This is a short guide looking at the answers to some of the most commonly asked ‘Is Nuclear Energy …’ questions.
Is Nuclear Energy A Fossil Fuel?
Nuclear energy, coming from uranium, is not considered a fossil fuel.
Fossil fuels are considered to be coal, natural gas, and oil.
There are a number of differences between fossil fuels and nuclear energy, including but not limited to how they develop naturally, and the process used to generate electricity from these sources.
Is Nuclear Energy Renewable?
However, uranium and nuclear energy has an asterisk against it compared to fossil fuels for the future.
Is Nuclear Energy Sustainable?
There’s a number of ways you could define sustainable.
– the ability to to be maintained constantly, especially over the long term
– … without depleting natural resources, degrading the environment, ecosystems or biodiversity
Uranium, in present times, is a finite resource, which rules out nuclear energy from being sustainable (but, note the exception we outlined above).
The whole process of nuclear energy also involves uranium mining, and the disposal of high risk, and long lasting radioactive waste – it’s questionable whether these things are sustainable practices.
Compared to fossil fuels though, it could be argued nuclear energy is more sustainable in a number of ways, especially during operation.
Something people sometimes forget, is that nuclear energy used a lot of water – similar to fossil fuels.
Water is a precious resource we need to conserve and use wisely for the future.
Is Nuclear Energy Good Or Bad For The Environment
Nuclear energy involves:
Uranium mining (various types of land degradation, pollution, and waste can be a result)
Uranium ore refinement and processing (energy used, and waste produced)
Production of energy in nuclear reactors (lots of water used)
Treating and disposing of nuclear waste – low risk and short lasting waste, and mid to high risk, and medium to long lasting waste (waste is radioactive and needs to be isolated so it isn’t exposed to the external environment)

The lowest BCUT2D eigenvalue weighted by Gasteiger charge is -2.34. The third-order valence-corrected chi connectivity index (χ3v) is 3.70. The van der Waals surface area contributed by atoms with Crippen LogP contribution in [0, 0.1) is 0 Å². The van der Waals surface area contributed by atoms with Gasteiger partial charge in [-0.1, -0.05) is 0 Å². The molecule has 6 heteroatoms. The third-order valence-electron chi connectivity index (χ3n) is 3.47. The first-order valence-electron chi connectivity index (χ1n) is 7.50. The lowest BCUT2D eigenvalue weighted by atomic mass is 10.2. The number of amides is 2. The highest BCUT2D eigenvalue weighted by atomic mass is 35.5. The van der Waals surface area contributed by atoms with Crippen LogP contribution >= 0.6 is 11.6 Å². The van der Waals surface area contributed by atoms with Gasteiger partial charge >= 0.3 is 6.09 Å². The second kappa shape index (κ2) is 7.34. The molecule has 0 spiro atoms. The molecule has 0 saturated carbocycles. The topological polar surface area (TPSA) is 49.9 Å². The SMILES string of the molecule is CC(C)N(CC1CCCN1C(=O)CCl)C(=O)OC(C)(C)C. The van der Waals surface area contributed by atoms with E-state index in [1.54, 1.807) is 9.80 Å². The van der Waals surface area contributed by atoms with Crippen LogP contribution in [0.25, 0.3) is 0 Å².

Overall, nuclear energy is probably better for the environment than fossil fuels (because it doesn’t pollute the air as much or release as much GHGs), but probably not as much as some renewable energy sources.
You can read more about the impact of nuclear power on the environment at https://en.wikipedia.org/wiki/Environmental_impact_of_nuclear_power#Comparison_to_coal-fired_generation
[With renewables] the dilute nature of water, sunlight, and wind means that at least 450 times more land and 10 – 15 times more concrete, cement, steel, and glass, are required than for nuclear plants
… solar panels create 200 – 300 times more hazardous waste than nuclear, with none of it required to be recycled or safely contained outside of the European Union
[there is] upstream land destruction for coal-fired power plants (mountain top removal for coal mining comes to mind) and nuclear reactors
Is Nuclear Energy Efficient?
There’s a number of ways to define efficient.
But, if we zoom out and look at nuclear being used in an electricity grid with competing energy sources, nuclear and other baseload energy can have worse economics for various reasons.
We can find out which one of these renewable energy sources is the most efficient by calculating the costs of the fuel, the production, and the environmental damages.
Wind comes out on top by a wide margin over all the other sources.